Warning: I'm a backbone newbie.

I'm iterating over all the models in my collection and rendering them. Simple enough, however, I wanted to make sure I understand well how this works. Here's what I have -


File = Backbone.Model.extend({});


Folder = Backbone.Collection.extend({ model: File });


FileView = Backbone.View.extend({
    initialize: function() {
       _.bindAll(this, 'render');
    render: function() {
        this.template = _.template(document.getElementById("fileTemplate").innerHTML);
        this.$el.html(this.template({ fileName: this.model.get("FileName") }));


FolderView = Backbone.View.extend({    
    initialize: function () {
        _.bindAll(this, 'render');
    render: function () {
        _(this.collection.models).each(function(file) {
            var fileView = new FileView({ model: file});
        },this); <--???

This works perfectly fine. My question is about the _.each in my FolderView. Why do I have to pass the this back to my each loop? If I don't pass this, it refers to my window object instead of my collection. I know it's necessary to pass it, i just don't know why.

  • 1
    It's to insure that this means the same thing inside the context of the callback as it does at the each call site. – asawyer Aug 15 '13 at 14:02
  • 7
    Don't use _.each to iterate over a collection's models. Every collection already comes with an 'each' method that is basically underscore's method. So, this.collection.each(function () {}, this); is what you want to use. – Stephen Aug 15 '13 at 14:13

_.each(list, iterator, [context]) Alias: forEach

Iterates over a list of elements, yielding each in turn to an iterator function. The iterator is bound to the context object, if one is passed. Each invocation of iterator is called with three arguments: (element, index, list). If list is a JavaScript object, iterator's arguments will be (value, key, list). Delegates to the native forEach function if it exists.

underscore docs#each

The default context is the window object. By setting this to be the context, you are making this in the function map to this where the function was called.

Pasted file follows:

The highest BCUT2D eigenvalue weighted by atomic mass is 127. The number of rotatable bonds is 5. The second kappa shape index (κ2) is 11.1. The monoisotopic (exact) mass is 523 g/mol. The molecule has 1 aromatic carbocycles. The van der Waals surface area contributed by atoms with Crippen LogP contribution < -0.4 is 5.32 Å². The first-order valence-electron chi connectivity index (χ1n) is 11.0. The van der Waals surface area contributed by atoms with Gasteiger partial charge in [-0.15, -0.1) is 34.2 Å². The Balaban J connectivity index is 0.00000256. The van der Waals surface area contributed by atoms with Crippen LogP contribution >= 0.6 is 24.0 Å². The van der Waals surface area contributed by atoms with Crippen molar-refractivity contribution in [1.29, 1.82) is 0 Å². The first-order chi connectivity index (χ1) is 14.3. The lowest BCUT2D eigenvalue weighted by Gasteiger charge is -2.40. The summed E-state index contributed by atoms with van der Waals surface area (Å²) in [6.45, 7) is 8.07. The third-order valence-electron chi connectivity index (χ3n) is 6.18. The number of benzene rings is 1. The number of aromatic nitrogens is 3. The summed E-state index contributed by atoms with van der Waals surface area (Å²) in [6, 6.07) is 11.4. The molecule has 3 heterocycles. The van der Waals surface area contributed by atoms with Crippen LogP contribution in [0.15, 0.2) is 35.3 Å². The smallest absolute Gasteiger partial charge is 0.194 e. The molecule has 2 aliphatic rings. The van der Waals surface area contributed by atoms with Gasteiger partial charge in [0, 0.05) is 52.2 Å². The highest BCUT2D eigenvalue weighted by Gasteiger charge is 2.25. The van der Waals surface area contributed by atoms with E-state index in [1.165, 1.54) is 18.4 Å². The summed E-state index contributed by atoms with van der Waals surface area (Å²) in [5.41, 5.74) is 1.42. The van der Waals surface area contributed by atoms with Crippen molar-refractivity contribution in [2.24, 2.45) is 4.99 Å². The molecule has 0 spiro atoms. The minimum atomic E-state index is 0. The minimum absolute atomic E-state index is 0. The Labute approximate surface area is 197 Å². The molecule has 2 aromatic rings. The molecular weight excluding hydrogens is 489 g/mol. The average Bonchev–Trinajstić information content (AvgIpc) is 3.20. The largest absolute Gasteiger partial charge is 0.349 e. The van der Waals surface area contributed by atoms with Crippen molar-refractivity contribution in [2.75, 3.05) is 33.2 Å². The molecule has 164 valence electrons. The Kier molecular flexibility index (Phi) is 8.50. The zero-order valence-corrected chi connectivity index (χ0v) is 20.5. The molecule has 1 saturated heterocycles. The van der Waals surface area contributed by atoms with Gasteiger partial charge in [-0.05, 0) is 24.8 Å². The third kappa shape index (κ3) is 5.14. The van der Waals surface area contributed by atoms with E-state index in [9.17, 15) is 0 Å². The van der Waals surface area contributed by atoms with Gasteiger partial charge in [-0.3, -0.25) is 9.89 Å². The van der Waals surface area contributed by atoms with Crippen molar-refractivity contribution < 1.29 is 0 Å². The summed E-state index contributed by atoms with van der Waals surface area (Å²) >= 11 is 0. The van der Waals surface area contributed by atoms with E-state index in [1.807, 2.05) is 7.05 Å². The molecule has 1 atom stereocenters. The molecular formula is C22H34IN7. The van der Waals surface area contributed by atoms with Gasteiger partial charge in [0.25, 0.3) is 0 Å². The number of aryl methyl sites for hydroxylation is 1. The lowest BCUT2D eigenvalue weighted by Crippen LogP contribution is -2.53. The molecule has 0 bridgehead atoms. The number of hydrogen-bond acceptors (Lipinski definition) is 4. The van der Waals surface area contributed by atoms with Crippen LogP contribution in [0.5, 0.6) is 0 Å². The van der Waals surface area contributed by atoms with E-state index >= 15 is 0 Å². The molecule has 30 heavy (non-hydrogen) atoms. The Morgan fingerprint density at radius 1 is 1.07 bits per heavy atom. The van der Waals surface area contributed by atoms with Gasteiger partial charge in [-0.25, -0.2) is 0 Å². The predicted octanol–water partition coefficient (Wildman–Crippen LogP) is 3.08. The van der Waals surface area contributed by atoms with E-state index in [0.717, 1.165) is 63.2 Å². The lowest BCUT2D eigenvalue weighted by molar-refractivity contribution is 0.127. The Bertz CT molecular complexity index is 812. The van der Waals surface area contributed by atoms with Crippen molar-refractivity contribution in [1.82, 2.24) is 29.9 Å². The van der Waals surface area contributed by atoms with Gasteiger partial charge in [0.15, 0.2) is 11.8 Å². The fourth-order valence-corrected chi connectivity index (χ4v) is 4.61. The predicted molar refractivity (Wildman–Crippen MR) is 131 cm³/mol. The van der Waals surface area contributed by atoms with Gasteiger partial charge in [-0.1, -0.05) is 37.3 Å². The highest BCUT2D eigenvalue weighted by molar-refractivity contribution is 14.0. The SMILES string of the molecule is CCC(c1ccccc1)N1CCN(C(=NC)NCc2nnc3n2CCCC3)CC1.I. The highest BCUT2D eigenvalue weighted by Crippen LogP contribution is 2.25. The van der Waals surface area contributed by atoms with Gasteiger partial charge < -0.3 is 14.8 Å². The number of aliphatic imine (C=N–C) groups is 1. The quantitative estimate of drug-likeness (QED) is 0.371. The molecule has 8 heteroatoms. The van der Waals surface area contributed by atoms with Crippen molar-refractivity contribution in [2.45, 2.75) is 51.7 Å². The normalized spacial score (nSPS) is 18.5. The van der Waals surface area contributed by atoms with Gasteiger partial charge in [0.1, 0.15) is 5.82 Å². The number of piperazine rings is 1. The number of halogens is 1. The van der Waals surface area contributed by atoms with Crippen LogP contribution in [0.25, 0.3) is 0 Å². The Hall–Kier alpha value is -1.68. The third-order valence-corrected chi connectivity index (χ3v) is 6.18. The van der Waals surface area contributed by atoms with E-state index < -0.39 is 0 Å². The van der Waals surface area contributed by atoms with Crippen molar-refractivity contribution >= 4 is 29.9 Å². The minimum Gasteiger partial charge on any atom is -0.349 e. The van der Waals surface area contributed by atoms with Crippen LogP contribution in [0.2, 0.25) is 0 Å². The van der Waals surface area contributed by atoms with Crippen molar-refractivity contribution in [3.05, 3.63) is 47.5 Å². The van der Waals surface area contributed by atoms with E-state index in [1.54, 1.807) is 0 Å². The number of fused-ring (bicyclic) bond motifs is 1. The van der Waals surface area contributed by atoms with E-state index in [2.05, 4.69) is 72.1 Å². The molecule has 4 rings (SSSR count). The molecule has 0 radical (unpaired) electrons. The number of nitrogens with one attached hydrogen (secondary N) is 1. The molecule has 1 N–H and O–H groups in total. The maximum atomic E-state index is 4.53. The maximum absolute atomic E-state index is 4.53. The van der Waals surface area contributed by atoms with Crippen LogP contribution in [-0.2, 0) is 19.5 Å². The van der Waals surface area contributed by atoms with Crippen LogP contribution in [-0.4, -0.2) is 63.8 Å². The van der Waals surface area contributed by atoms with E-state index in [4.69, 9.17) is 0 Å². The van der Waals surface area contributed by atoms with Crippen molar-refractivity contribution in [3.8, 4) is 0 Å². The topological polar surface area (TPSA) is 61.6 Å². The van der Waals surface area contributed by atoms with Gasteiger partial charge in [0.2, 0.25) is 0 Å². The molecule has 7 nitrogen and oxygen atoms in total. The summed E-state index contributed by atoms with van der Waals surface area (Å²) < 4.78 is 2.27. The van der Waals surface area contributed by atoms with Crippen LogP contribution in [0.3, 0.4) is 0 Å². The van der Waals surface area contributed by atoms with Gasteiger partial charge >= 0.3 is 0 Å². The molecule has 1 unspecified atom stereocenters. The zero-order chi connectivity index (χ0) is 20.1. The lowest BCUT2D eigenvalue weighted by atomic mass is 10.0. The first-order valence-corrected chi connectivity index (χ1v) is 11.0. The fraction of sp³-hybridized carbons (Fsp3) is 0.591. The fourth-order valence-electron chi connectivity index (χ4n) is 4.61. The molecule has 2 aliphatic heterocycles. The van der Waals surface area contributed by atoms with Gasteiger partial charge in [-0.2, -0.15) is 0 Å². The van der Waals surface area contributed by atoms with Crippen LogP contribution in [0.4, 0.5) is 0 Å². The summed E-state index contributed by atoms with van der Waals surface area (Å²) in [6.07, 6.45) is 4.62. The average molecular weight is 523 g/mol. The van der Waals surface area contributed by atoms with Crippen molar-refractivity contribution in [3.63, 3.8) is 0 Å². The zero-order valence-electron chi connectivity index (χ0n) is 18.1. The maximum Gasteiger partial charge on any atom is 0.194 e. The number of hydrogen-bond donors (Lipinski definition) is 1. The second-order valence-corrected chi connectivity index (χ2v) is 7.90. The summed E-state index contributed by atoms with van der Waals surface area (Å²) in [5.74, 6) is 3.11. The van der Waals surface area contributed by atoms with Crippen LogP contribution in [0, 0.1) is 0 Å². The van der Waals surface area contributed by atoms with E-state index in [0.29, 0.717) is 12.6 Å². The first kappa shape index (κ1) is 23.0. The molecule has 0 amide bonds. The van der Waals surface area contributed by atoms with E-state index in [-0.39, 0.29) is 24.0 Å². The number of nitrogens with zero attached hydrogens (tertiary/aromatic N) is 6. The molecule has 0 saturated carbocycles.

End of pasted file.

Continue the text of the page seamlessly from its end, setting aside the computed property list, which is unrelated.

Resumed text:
See the following for reference on this topic:

  • the 1st link "A bit about function contexts" was very useful. Thanks! – neuDev33 Aug 15 '13 at 14:37

To explain you need to first realize that in JavaScript only a function creates a new scope (that's right a loop doesn't actual create a new scope) and that unlike some other languages the context of that scope is mutable, meaning depending on how it's called the this within that scope might refer to different things.

As a result of this a common problem that arises is that you might have a inner and outer function and within the inner function you want to refer to the scope of the outer function but the inner function has changed the scope so that this no longer refers to the outer function.

In order to handle this we need to make sure that we save the context of the outer function (have a look at the following for a more detailed explanation).

A common pattern you might see in JavaScript is assigning the context (this) to a variable and then using that within the function.

For example your render function could technically have been rewritten as the following

 render: function () {
       var self = this; 
        _(this.collection.models).each(function(file) {
            var fileView = new FileView({ model: file});

Now that we provided a basic understanding of the this and context we can turn to the _.each function from Underscore.js, _.each like most of the functions in underscore.js take an optional third parameter which refers to the context which underscore.js then uses so that you can conveniently refer to that context.

Underscore.js also provides a utility function bind to bind a context to a function.

  • EcmaScript 5 also provides a native bind method that doesn't require third-party libraries, assuming you're not targeting legacy browsers. jQuery also provides a $.proxy(fn, context) method that does the same thing. I've actually found that jQuery's proxy method is less brittle than the native implementation. For example, we had a backbone view that was extending a base view class, and we tried using doing events: { 'click #someId': aFnOnTheBaseClass.bind(this) } with no luck. Switched it to $.proxy(aFnOnTheBaseClass, this) instead and it worked great. – Isochronous Feb 10 '14 at 21:23
  • @Isochronous The reason I mentioned underscore's .bind is because the question is specifically about underscore.js and what's the use of passing in this to it's each method. – Jack Feb 10 '14 at 21:29
  • Yeah, I got that, I just wanted to make sure he was aware that underscore isn't required to achieve the desired functionality. – Isochronous Mar 7 '14 at 16:59

The original question was, "Why do I have to override "this" in the each(fn, this) call?"

You are creating an anonymous function for the first parameter. By default, "this" inside a function refers to the object holding the reference to the function through which the call was made. Your anonymous function is created against the root context object, which is window in a browser. That's what you are observing when you don't supply an object for the second parameter.

each() has the ability to determine if you passed a different object to serve as "this" within the function. each() can then use Object.bind() or Object.call(), both of which use the first parameter passed to them to override "this".

Passing "this" as the second parameter to each() causes the outer function's context object to be used as "this" in the inner function.

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